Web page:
Political parties in the Philippine Congress expressed support for President Ferdinand Marcos Jr.’s peace initiatives and plans to revive the talks with the communist rebels.
In a statement issued on December 5, the leaders of different political parties pledged their “support and commitment to contribute constructively” to the peace negotiations and acknowledged the “complexities and challenges” of the peace process.
“We are united in the belief that through dialogue, empathy, and mutual respect, we can overcome historical divides and build a more inclusive and peaceful nation,” the statement read.
Reginald Velasco, secretary general of the House of Representatives, said the administration’s decision to re-engage with the communist rebels “marks a pivotal moment in our nation’s journey towards lasting peace and sustainable development.”
The Government of the Republic of the Philippines (GRP) and the National Democratic Front of the Philippines (NDFP) said November 28 they have agreed to resume the negotiations to end a decades-old conflict.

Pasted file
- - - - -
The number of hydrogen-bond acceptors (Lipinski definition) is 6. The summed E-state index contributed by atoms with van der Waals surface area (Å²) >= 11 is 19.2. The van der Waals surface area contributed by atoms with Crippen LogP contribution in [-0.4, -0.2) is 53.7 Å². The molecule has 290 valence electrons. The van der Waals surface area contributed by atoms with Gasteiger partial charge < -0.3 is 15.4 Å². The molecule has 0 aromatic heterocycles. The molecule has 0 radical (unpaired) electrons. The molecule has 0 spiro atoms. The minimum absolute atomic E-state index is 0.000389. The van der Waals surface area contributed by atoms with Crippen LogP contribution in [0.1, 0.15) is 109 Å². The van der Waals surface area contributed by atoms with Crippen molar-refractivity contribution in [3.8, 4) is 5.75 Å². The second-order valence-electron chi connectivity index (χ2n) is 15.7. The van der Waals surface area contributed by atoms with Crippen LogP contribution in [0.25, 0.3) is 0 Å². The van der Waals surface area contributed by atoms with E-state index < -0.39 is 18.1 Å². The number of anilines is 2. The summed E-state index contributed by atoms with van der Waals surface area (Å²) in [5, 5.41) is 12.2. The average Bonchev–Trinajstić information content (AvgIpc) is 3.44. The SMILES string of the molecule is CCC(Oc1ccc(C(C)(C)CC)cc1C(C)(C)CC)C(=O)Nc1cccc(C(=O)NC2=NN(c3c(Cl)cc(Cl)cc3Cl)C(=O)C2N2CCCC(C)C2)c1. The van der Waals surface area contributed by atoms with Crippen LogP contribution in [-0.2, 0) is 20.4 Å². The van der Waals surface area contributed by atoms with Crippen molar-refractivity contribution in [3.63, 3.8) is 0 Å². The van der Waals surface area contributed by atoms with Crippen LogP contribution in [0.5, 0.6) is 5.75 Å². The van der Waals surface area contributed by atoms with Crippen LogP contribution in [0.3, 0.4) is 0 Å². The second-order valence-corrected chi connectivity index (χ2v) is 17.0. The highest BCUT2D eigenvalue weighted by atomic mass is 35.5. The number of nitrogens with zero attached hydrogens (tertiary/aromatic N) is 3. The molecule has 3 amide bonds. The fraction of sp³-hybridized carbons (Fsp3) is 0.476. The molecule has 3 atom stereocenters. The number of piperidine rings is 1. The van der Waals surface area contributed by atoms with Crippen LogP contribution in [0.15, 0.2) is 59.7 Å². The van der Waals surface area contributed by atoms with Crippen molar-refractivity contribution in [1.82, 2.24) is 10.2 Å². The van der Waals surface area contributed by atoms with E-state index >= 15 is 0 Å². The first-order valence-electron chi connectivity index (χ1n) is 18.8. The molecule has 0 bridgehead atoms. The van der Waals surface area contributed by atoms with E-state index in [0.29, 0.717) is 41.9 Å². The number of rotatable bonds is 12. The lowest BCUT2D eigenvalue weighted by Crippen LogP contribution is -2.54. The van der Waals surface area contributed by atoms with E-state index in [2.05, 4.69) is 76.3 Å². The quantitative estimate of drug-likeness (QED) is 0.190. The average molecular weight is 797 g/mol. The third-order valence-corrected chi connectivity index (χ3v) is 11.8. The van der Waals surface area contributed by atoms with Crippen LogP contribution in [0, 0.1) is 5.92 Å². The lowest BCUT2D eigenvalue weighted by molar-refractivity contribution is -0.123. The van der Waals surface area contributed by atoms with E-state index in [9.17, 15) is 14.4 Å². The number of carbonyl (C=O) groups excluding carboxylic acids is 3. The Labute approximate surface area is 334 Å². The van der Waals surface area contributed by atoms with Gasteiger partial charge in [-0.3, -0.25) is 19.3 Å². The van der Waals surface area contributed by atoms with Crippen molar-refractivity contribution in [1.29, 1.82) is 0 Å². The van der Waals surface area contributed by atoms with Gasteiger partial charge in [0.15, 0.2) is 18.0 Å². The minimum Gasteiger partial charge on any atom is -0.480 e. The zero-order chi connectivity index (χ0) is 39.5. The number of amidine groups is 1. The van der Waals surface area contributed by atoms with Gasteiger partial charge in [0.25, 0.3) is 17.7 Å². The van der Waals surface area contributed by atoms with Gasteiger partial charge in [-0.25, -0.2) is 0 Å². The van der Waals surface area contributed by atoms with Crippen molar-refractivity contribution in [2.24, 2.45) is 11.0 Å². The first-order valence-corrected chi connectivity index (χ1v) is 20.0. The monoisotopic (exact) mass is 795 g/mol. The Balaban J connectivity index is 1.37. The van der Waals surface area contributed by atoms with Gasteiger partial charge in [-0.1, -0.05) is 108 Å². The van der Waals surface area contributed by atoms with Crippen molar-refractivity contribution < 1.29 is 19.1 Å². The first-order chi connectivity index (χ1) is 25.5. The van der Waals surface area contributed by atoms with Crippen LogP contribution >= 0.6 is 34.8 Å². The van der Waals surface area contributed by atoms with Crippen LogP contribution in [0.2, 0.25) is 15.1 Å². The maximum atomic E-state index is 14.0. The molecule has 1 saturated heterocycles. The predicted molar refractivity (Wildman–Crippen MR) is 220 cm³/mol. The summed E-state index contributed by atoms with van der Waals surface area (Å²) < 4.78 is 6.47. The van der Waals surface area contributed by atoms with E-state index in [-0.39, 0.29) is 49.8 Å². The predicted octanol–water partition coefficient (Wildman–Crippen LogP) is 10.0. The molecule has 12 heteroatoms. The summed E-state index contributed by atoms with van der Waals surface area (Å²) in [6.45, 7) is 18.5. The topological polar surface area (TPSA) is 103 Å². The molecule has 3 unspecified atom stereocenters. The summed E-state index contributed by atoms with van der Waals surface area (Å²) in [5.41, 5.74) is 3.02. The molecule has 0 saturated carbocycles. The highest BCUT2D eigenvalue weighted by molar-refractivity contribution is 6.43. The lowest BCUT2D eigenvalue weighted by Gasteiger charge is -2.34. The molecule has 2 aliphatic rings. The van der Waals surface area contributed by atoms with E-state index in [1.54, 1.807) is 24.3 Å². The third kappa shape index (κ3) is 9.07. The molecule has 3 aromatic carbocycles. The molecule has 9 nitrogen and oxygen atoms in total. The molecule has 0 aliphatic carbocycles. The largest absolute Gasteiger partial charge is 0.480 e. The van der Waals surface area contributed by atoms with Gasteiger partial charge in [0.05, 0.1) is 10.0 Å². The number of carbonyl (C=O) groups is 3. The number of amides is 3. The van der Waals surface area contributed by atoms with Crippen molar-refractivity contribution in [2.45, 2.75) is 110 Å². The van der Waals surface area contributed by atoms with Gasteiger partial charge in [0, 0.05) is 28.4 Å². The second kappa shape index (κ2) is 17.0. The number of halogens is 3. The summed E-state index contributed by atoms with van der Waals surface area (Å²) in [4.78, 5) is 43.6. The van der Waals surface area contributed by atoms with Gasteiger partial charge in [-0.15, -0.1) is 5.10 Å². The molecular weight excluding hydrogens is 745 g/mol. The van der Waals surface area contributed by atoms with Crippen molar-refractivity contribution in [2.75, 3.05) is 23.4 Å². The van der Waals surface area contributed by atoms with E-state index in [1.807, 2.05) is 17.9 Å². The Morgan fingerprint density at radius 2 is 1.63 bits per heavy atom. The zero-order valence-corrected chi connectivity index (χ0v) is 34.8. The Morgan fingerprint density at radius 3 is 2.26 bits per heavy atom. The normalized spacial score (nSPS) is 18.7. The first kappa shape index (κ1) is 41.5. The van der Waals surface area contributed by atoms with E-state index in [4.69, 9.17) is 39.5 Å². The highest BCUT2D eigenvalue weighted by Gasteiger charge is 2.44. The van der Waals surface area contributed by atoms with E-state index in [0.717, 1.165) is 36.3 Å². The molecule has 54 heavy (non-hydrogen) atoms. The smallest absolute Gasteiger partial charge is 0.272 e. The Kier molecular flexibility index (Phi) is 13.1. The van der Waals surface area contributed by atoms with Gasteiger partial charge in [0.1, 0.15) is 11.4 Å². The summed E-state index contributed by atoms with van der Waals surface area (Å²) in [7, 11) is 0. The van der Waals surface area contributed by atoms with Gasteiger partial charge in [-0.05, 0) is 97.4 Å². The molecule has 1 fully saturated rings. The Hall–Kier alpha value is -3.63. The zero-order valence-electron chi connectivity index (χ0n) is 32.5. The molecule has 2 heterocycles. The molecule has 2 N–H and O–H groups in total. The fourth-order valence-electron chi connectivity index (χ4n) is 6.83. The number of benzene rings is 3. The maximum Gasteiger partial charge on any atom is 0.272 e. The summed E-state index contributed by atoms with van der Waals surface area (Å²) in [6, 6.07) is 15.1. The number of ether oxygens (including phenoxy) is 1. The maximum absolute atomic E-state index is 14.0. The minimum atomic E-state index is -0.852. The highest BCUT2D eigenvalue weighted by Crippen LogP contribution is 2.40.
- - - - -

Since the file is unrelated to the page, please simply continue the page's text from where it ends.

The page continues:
The expression of support was made a day after Vice-President Sara Duterte publicly opposed the peace initiative of the Marcos administration.
Duterte described the move to revive the peace negotiations between the GRP and the NDFP as an “agreement with the devil.”
“They will use this peace negotiations to betray government and deceive the public,” said the vice president, daughter of former President Rodrigo Duterte who terminated the talks with the communists in 2017.
Duterte, who is also the education secretary and vice co-chair of the anti-communist task force, said the NDFP is not sincere in seeking peace and that the communists will only betray the government.
Recently, the Foreign Ministry of Norway announced that representatives from both GRP and NDFP had reached a consensus on a “shared vision for peace.”
According to the joint announcement, both parties committed to a “principled and peaceful resolution of the armed conflict” and pledged to address the “deep-rooted socioeconomic and political grievances” that had contributed to its emergence.